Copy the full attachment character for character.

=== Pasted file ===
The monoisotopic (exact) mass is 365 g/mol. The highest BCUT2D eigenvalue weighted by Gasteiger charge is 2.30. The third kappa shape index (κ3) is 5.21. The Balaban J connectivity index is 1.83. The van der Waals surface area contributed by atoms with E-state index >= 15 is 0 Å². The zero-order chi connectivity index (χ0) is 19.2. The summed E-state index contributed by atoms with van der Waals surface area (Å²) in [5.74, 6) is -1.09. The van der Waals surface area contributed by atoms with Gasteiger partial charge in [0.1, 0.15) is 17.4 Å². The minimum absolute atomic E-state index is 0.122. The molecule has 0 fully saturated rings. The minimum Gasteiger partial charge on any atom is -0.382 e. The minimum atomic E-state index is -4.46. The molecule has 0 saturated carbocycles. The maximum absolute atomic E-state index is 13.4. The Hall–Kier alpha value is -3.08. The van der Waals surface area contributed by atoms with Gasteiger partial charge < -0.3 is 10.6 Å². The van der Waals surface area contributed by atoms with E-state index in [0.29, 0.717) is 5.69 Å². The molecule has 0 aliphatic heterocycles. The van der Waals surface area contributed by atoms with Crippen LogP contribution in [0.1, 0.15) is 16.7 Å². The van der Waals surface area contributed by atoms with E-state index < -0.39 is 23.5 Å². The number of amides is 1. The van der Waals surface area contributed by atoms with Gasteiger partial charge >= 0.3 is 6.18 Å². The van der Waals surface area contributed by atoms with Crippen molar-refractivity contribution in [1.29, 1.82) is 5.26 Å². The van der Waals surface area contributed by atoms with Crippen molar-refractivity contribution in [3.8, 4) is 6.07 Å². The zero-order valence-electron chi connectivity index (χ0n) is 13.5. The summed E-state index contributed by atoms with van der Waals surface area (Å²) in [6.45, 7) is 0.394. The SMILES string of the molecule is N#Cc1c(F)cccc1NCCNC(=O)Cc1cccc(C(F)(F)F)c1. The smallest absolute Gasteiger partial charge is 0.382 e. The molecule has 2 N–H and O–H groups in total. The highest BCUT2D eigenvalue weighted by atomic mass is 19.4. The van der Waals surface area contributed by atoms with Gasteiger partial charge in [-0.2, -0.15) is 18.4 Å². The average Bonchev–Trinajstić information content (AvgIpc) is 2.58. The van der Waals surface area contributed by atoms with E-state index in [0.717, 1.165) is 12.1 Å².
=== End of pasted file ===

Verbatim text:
The monoisotopic (exact) mass is 365 g/mol. The highest BCUT2D eigenvalue weighted by Gasteiger charge is 2.30. The third kappa shape index (κ3) is 5.21. The Balaban J connectivity index is 1.83. The van der Waals surface area contributed by atoms with E-state index >= 15 is 0 Å². The zero-order chi connectivity index (χ0) is 19.2. The summed E-state index contributed by atoms with van der Waals surface area (Å²) in [5.74, 6) is -1.09. The van der Waals surface area contributed by atoms with Gasteiger partial charge in [0.1, 0.15) is 17.4 Å². The minimum absolute atomic E-state index is 0.122. The molecule has 0 fully saturated rings. The minimum Gasteiger partial charge on any atom is -0.382 e. The minimum atomic E-state index is -4.46. The molecule has 0 saturated carbocycles. The maximum absolute atomic E-state index is 13.4. The Hall–Kier alpha value is -3.08. The van der Waals surface area contributed by atoms with Gasteiger partial charge < -0.3 is 10.6 Å². The van der Waals surface area contributed by atoms with E-state index in [0.29, 0.717) is 5.69 Å². The molecule has 0 aliphatic heterocycles. The van der Waals surface area contributed by atoms with Crippen LogP contribution in [0.1, 0.15) is 16.7 Å². The van der Waals surface area contributed by atoms with E-state index < -0.39 is 23.5 Å². The number of amides is 1. The van der Waals surface area contributed by atoms with Gasteiger partial charge >= 0.3 is 6.18 Å². The van der Waals surface area contributed by atoms with Crippen molar-refractivity contribution in [1.29, 1.82) is 5.26 Å². The van der Waals surface area contributed by atoms with Crippen molar-refractivity contribution in [3.8, 4) is 6.07 Å². The zero-order valence-electron chi connectivity index (χ0n) is 13.5. The summed E-state index contributed by atoms with van der Waals surface area (Å²) in [6.45, 7) is 0.394. The SMILES string of the molecule is N#Cc1c(F)cccc1NCCNC(=O)Cc1cccc(C(F)(F)F)c1. The smallest absolute Gasteiger partial charge is 0.382 e. The molecule has 2 N–H and O–H groups in total. The highest BCUT2D eigenvalue weighted by atomic mass is 19.4. The van der Waals surface area contributed by atoms with Gasteiger partial charge in [-0.2, -0.15) is 18.4 Å². The average Bonchev–Trinajstić information content (AvgIpc) is 2.58. The van der Waals surface area contributed by atoms with E-state index in [0.717, 1.165) is 12.1 Å².